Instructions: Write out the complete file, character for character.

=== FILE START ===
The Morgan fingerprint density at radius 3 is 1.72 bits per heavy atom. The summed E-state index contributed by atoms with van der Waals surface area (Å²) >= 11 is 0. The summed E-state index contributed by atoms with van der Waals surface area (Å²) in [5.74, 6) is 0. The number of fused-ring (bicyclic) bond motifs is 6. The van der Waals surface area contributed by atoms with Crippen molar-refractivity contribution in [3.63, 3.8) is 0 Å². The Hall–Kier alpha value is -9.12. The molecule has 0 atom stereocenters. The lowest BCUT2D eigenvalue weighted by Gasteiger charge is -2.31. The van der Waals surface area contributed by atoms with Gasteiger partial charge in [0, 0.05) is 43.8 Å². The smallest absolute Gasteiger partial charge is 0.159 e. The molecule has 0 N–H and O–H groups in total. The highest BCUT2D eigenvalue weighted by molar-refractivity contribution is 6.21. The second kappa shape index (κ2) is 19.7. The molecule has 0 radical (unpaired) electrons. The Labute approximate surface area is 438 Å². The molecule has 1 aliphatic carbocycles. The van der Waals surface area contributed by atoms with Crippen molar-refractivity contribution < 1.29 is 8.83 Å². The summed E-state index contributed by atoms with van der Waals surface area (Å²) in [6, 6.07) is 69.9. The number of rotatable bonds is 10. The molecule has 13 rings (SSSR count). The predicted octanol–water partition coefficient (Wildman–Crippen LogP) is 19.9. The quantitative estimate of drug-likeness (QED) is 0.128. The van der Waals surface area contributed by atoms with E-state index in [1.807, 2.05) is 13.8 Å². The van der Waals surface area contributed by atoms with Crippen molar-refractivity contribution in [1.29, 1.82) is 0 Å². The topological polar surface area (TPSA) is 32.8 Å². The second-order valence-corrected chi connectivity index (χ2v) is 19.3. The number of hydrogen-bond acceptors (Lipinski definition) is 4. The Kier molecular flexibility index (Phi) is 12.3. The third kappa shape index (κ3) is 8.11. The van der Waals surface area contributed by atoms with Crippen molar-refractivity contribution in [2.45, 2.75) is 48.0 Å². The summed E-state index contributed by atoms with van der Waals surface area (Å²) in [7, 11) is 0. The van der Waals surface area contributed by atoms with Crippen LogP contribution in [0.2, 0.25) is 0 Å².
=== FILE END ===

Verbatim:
The Morgan fingerprint density at radius 3 is 1.72 bits per heavy atom. The summed E-state index contributed by atoms with van der Waals surface area (Å²) >= 11 is 0. The summed E-state index contributed by atoms with van der Waals surface area (Å²) in [5.74, 6) is 0. The number of fused-ring (bicyclic) bond motifs is 6. The van der Waals surface area contributed by atoms with Crippen molar-refractivity contribution in [3.63, 3.8) is 0 Å². The Hall–Kier alpha value is -9.12. The molecule has 0 atom stereocenters. The lowest BCUT2D eigenvalue weighted by Gasteiger charge is -2.31. The van der Waals surface area contributed by atoms with Gasteiger partial charge in [0, 0.05) is 43.8 Å². The smallest absolute Gasteiger partial charge is 0.159 e. The molecule has 0 N–H and O–H groups in total. The highest BCUT2D eigenvalue weighted by molar-refractivity contribution is 6.21. The second kappa shape index (κ2) is 19.7. The molecule has 0 radical (unpaired) electrons. The Labute approximate surface area is 438 Å². The molecule has 1 aliphatic carbocycles. The van der Waals surface area contributed by atoms with Crippen molar-refractivity contribution < 1.29 is 8.83 Å². The summed E-state index contributed by atoms with van der Waals surface area (Å²) in [6, 6.07) is 69.9. The number of rotatable bonds is 10. The molecule has 13 rings (SSSR count). The predicted octanol–water partition coefficient (Wildman–Crippen LogP) is 19.9. The quantitative estimate of drug-likeness (QED) is 0.128. The van der Waals surface area contributed by atoms with E-state index in [1.807, 2.05) is 13.8 Å². The van der Waals surface area contributed by atoms with Crippen molar-refractivity contribution in [1.29, 1.82) is 0 Å². The topological polar surface area (TPSA) is 32.8 Å². The second-order valence-corrected chi connectivity index (χ2v) is 19.3. The number of hydrogen-bond acceptors (Lipinski definition) is 4. The Kier molecular flexibility index (Phi) is 12.3. The third kappa shape index (κ3) is 8.11. The van der Waals surface area contributed by atoms with Crippen molar-refractivity contribution in [2.45, 2.75) is 48.0 Å². The summed E-state index contributed by atoms with van der Waals surface area (Å²) in [7, 11) is 0. The van der Waals surface area contributed by atoms with Crippen LogP contribution in [0.2, 0.25) is 0 Å².